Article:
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  • PMID: 27855750 was deleted because it is a duplicate of PMID: 28364488
Sleep. 2017 Feb 1;40(2). doi: 10.1093/sleep/zsw057.

Short Sleep Duration Is Associated With Eating More Carbohydrates and Less Dietary Fat in Mexican American Children.

Author information

Nutrition Policy Institute, Division of Agriculture and Natural Resources, University of California, Berkeley, CA.
Department of Psychiatry, University of California at San Francisco, San Francisco, CA.
Department of Pediatrics, USDA/ARS Children's Nutrition Research Center, Baylor College of Medicine, Houston, TX.
Department of Medicine, University of California at San Francisco, San Francisco, CA.
School of Public Health, University of California at Berkeley, Berkeley, CA.
Counseling Psychology Department, School of Education, University of San Francisco, San Francisco, CA.
Kaiser Permanente, San Francisco, CA.
Division of Community Health and Human Development, School of Public Health, University of California at Berkeley, Berkeley, CA.


Study Objective:

Short sleep duration is a risk factor for childhood obesity. Mechanisms are unclear, but may involve selection of high carbohydrate foods. This study examined the association between estimated sleep duration and macronutrient intake as percentages of total energy among Mexican American (MA) 9-11 year olds.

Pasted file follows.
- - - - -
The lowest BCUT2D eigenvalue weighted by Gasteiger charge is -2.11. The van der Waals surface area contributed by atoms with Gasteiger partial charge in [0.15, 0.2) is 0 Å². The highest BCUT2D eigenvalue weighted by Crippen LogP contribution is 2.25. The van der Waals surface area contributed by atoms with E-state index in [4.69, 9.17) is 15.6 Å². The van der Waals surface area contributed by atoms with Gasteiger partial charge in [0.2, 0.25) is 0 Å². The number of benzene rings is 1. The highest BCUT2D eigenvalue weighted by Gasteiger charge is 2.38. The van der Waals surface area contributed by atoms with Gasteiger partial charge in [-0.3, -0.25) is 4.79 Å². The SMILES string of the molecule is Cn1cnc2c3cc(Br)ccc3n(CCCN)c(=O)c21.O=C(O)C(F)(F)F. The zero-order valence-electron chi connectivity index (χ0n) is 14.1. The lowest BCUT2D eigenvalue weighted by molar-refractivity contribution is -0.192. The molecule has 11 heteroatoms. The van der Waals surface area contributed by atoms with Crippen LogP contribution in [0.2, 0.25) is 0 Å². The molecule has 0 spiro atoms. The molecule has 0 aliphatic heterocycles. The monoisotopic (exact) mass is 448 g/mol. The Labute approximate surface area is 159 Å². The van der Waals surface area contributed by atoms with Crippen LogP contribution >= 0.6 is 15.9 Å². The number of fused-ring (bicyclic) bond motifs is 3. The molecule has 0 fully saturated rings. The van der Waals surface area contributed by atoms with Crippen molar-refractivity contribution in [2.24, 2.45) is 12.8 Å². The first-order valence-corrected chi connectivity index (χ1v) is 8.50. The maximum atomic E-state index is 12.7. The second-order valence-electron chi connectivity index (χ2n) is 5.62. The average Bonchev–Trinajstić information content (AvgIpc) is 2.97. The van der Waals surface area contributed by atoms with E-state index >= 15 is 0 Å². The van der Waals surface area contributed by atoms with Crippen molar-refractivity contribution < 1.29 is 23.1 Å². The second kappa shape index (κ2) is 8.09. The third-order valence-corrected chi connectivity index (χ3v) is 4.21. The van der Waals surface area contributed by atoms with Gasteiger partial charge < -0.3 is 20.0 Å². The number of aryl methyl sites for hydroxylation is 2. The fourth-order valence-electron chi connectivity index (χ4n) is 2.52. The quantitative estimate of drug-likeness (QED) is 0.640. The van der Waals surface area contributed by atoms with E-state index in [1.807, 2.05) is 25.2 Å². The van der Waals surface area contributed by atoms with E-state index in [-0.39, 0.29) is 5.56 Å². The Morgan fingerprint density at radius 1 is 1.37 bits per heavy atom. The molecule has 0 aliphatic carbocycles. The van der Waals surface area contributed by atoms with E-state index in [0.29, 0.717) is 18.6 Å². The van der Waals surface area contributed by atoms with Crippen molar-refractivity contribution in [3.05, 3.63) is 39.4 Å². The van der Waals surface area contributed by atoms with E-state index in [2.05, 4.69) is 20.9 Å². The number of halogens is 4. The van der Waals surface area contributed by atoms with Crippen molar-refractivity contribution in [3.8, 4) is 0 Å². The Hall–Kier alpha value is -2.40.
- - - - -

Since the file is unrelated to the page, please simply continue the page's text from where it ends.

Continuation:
This cross-sectional study measured diet using two 24-hour recalls and estimated sleep duration using hip-worn accelerometry in MA children (n = 247) who were part of a cohort study. Child and maternal anthropometry were obtained; mothers reported on demographic information. Using linear regression, we examined the relationship of sleep duration with energy intake, sugar intake, and the percentage of energy intake from carbohydrates, fat, and protein.


Children were 47% male; mean age was 10 (SD = 0.9) years. Mean sleep duration was 9.6 (SD = 0.8) hours; 53% were overweight/obese, with a mean energy intake of 1759 (SD = 514) calories. Longer sleep duration was independently associated with a lower percentage of energy intake from carbohydrates (β = -0.22, p < .01) and a higher percentage of energy from fat (β = 0.19, p < .01), driven by the percentage of energy from polyunsaturated fatty acids (PUFA; β = 0.17, p < .05). No association was found with the intake of energy or total sugars, or the percent of calories from protein.


MA children who slept longer consumed diets with a lower percentage of calories from carbohydrates and a higher percentage from fat, especially from PUFA. Short sleep duration may be a risk factor for food cravings that are high in carbohydrate content and may displace heart-healthy dietary fat, and thereby increase obesity risk among children.


Mexican American children; Sleep duration; accelerometer.; carbohydrates; diet; fat

[Indexed for MEDLINE]

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